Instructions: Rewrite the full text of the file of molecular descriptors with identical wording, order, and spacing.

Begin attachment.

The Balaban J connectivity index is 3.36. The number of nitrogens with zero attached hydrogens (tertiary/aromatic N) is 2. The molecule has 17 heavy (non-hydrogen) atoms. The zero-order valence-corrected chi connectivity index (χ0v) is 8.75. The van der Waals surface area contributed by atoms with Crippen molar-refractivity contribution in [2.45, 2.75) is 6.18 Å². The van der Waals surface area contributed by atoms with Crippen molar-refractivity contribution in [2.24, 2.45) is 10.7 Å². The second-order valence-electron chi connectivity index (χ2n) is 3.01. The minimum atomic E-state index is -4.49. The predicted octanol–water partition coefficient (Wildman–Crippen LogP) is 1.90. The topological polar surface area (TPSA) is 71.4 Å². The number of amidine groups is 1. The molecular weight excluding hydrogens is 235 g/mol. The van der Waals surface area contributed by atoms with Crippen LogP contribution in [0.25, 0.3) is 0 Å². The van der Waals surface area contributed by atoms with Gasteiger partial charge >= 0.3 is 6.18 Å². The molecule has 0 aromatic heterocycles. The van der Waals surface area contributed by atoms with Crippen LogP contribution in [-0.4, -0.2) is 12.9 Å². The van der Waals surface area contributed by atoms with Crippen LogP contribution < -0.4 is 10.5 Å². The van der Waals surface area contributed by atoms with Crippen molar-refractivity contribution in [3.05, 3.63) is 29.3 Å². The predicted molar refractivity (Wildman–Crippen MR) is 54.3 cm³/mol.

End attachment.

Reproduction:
The Balaban J connectivity index is 3.36. The number of nitrogens with zero attached hydrogens (tertiary/aromatic N) is 2. The molecule has 17 heavy (non-hydrogen) atoms. The zero-order valence-corrected chi connectivity index (χ0v) is 8.75. The van der Waals surface area contributed by atoms with Crippen molar-refractivity contribution in [2.45, 2.75) is 6.18 Å². The van der Waals surface area contributed by atoms with Crippen molar-refractivity contribution in [2.24, 2.45) is 10.7 Å². The second-order valence-electron chi connectivity index (χ2n) is 3.01. The minimum atomic E-state index is -4.49. The predicted octanol–water partition coefficient (Wildman–Crippen LogP) is 1.90. The topological polar surface area (TPSA) is 71.4 Å². The number of amidine groups is 1. The molecular weight excluding hydrogens is 235 g/mol. The van der Waals surface area contributed by atoms with Crippen LogP contribution in [0.25, 0.3) is 0 Å². The van der Waals surface area contributed by atoms with Gasteiger partial charge >= 0.3 is 6.18 Å². The molecule has 0 aromatic heterocycles. The van der Waals surface area contributed by atoms with Crippen LogP contribution in [-0.4, -0.2) is 12.9 Å². The van der Waals surface area contributed by atoms with Crippen LogP contribution < -0.4 is 10.5 Å². The van der Waals surface area contributed by atoms with Crippen molar-refractivity contribution in [3.05, 3.63) is 29.3 Å². The predicted molar refractivity (Wildman–Crippen MR) is 54.3 cm³/mol.